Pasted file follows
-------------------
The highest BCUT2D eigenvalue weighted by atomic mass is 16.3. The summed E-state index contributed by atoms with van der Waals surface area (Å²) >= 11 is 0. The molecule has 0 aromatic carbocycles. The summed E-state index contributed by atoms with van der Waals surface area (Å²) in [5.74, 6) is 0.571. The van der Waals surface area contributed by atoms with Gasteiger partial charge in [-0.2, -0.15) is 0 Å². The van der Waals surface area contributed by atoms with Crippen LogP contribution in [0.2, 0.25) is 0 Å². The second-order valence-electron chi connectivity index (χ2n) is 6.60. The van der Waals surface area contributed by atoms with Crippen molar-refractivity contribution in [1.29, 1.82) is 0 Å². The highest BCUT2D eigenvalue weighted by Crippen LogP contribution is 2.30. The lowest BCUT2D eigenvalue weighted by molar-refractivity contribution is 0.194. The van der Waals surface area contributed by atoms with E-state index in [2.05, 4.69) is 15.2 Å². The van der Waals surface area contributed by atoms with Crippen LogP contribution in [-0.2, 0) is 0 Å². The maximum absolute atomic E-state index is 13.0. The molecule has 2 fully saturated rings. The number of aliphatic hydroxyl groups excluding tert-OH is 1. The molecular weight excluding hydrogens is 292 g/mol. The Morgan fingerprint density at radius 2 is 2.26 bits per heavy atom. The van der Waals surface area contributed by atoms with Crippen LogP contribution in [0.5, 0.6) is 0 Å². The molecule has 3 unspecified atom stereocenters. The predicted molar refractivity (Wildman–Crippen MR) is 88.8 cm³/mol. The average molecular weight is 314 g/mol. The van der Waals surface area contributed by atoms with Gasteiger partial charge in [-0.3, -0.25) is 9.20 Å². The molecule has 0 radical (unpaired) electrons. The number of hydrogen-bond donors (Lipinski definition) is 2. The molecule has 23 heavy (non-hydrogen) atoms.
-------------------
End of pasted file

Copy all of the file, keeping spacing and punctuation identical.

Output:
The highest BCUT2D eigenvalue weighted by atomic mass is 16.3. The summed E-state index contributed by atoms with van der Waals surface area (Å²) >= 11 is 0. The molecule has 0 aromatic carbocycles. The summed E-state index contributed by atoms with van der Waals surface area (Å²) in [5.74, 6) is 0.571. The van der Waals surface area contributed by atoms with Gasteiger partial charge in [-0.2, -0.15) is 0 Å². The van der Waals surface area contributed by atoms with Crippen LogP contribution in [0.2, 0.25) is 0 Å². The second-order valence-electron chi connectivity index (χ2n) is 6.60. The van der Waals surface area contributed by atoms with Crippen molar-refractivity contribution in [1.29, 1.82) is 0 Å². The highest BCUT2D eigenvalue weighted by Crippen LogP contribution is 2.30. The lowest BCUT2D eigenvalue weighted by molar-refractivity contribution is 0.194. The van der Waals surface area contributed by atoms with E-state index in [2.05, 4.69) is 15.2 Å². The van der Waals surface area contributed by atoms with Crippen LogP contribution in [-0.2, 0) is 0 Å². The maximum absolute atomic E-state index is 13.0. The molecule has 2 fully saturated rings. The number of aliphatic hydroxyl groups excluding tert-OH is 1. The molecular weight excluding hydrogens is 292 g/mol. The Morgan fingerprint density at radius 2 is 2.26 bits per heavy atom. The van der Waals surface area contributed by atoms with Crippen LogP contribution in [0.5, 0.6) is 0 Å². The molecule has 3 unspecified atom stereocenters. The predicted molar refractivity (Wildman–Crippen MR) is 88.8 cm³/mol. The average molecular weight is 314 g/mol. The van der Waals surface area contributed by atoms with Gasteiger partial charge in [-0.3, -0.25) is 9.20 Å². The molecule has 0 radical (unpaired) electrons. The number of hydrogen-bond donors (Lipinski definition) is 2. The molecule has 23 heavy (non-hydrogen) atoms.